Walk rallies hundreds to clean water cause

About 200 people from across different faith communities and Greater Nashua came out to support the second annual Water Walk hosted by the Thank You Project Saturday morning at Greeley Park.

"I’m really overwhelmed by the tone of the morning," said Charles Uwakwe Okorie, founder of the Thank You Project. Okorie, an immigrant from Nigeria, started the organization to address the lack of clean drinking water available for families in villages of Nigeria.

"We have a need to take care of, this is very urgent," Okorie said, addressing the crowd of participants before the start of the walk. "This has nothing to do with religion; this has absolutely nothing to do with politics. I have religious leaders here – Christians, Muslims, Hindus – everyone needs to drink clean water. We’re talking about humanity."

The nonprofit hopes to raise enough money to provide clean drinking water for thousands in Nigeria by establishing boreholes, or self-sustaining well and water pump systems, and the Water Walk represents their biggest fundraiser.

"We can’t stand idly by and watch our brothers and sisters die. We are called to do something right now, especially for the kids," he said.

Participants raised money from donors, pledging to perform the Water Walk, which comprised a two-mile round trip walk from Greeley Park to the Nashua River, complete with a bright orange Home Depot bucket or hollowed-out gourd. Walkers filled their buckets and gourds in the river, and walked the water back to Greeley to represent the daily tasks families in Nigeria must face to get water.

The Thank You Project hopes to begin their mission to the Ututu and Achi communities in Nigeria. Through installing the boreholes, women and children of the villages will no longer have to walk 10 miles round trip every day to collect water that is often not clean enough for drinking.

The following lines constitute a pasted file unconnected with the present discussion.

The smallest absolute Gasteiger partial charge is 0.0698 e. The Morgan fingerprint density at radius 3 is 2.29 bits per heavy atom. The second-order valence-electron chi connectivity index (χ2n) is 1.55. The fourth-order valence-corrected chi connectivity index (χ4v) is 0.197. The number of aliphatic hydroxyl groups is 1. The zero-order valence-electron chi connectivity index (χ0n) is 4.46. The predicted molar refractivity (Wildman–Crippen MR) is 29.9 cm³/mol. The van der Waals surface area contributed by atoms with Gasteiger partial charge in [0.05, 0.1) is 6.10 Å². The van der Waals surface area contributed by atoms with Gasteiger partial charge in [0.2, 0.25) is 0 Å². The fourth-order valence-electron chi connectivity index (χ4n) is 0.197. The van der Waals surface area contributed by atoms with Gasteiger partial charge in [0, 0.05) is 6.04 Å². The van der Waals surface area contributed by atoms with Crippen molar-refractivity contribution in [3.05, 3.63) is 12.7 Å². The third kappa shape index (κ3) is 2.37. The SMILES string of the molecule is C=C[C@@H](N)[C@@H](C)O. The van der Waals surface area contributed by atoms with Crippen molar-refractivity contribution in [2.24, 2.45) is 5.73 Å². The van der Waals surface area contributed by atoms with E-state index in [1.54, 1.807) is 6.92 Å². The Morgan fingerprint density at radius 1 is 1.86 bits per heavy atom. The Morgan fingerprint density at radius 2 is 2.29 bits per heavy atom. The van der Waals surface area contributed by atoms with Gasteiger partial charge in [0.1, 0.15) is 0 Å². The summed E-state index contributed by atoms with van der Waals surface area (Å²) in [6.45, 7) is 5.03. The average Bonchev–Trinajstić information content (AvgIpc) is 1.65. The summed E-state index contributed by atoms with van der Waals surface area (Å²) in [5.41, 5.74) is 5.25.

Within the past year, the Thank You Project has reached out to local tribal chiefs for the drilling, building and sustainable maintenance of the boreholes and wells. They have also been growing their boards and committees through adding members and expanding their national and international outreach.

In a previous Telegraph report, Matt Van Wagner, treasurer and co-founder of Thank You Project, said ground water is available in Nigeria, they just have to reach it.

"Nigeria has some of the best underground water on the entire planet earth," he said.

Leslie Van Wagner, secretary of Thank You Project and Water Walk coordinator, said the second event came together well.

"Each year it gets a little easier; we got a good team of people, and we have more faith communities involved this year. The word has spread amongst the different communities in Nashua," Van Wagner said. Aside from the roughly 200 participants who came out for the walk, she said many more pledged donations.

Last year, the Thank You Project launched its first Water Walk, raising $8,000 total, and included more than 200 hundred supporters from 21 local Nashua area towns and cities, 11 states, and from countries as far as France. The Thank You Project also hopes to raise scholarship funds for children unable to pay University fees within the villages.

This year, the Reverend Andrew Armstrong from the First Church of Nashua greeted the crowd, and led everyone in a prayer. Mayor Jim Donchess thanked Okorie for bringing the city’s attention to the cause.

"I’m so happy it’ not raining or 100 degrees out," said Van Wagner, adding they hope to continue the walk in future years.

"It’s going to be out annual event, we’re going to keep it going. We’re getting close to funding our first borehole in Ututu," she said, and thanked the event supporters and donors. "We’re happy so many people came out to support us, and it’s a very important cause. (The walkers) are going to be tired from carrying that water for a mile, but the women and children in Nigeria do that every day, and what they are bringing back may not be clean water."

Van Wagner said their goal is clear and attainable, "Building a borehole is something we can do to impact 3,000-4,000 lives," she said.

Although a final total is still being tallied, organizers raised at least $12,000 this year.

Tina Forbes can be reached at 594-6402, tforbes@nashuatelegraph.com or @Telegraph_TinaF.